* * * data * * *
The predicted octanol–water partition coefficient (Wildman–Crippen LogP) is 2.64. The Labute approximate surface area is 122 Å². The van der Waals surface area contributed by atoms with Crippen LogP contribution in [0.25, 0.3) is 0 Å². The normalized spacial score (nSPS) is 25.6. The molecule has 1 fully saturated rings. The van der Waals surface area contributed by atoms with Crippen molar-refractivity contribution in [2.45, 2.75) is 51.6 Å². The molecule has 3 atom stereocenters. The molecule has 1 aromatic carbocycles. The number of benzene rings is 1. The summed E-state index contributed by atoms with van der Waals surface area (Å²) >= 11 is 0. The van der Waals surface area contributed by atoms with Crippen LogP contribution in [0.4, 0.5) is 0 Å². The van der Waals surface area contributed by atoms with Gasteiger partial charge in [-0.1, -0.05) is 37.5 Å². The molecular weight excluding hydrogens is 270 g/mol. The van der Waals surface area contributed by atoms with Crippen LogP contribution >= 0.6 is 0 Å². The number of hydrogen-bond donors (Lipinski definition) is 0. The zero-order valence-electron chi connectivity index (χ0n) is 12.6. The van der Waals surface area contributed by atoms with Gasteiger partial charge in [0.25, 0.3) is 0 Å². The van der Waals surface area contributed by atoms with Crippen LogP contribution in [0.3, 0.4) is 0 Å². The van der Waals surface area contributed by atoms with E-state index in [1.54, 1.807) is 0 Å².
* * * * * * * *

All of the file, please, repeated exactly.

The predicted octanol–water partition coefficient (Wildman–Crippen LogP) is 2.64. The Labute approximate surface area is 122 Å². The van der Waals surface area contributed by atoms with Crippen LogP contribution in [0.25, 0.3) is 0 Å². The normalized spacial score (nSPS) is 25.6. The molecule has 1 fully saturated rings. The van der Waals surface area contributed by atoms with Crippen molar-refractivity contribution in [2.45, 2.75) is 51.6 Å². The molecule has 3 atom stereocenters. The molecule has 1 aromatic carbocycles. The number of benzene rings is 1. The summed E-state index contributed by atoms with van der Waals surface area (Å²) >= 11 is 0. The van der Waals surface area contributed by atoms with Crippen LogP contribution in [0.4, 0.5) is 0 Å². The van der Waals surface area contributed by atoms with Gasteiger partial charge in [-0.1, -0.05) is 37.5 Å². The molecular weight excluding hydrogens is 270 g/mol. The van der Waals surface area contributed by atoms with Crippen LogP contribution >= 0.6 is 0 Å². The number of hydrogen-bond donors (Lipinski definition) is 0. The zero-order valence-electron chi connectivity index (χ0n) is 12.6. The van der Waals surface area contributed by atoms with Gasteiger partial charge in [0.25, 0.3) is 0 Å². The van der Waals surface area contributed by atoms with Crippen LogP contribution in [0.3, 0.4) is 0 Å². The van der Waals surface area contributed by atoms with E-state index in [1.54, 1.807) is 0 Å².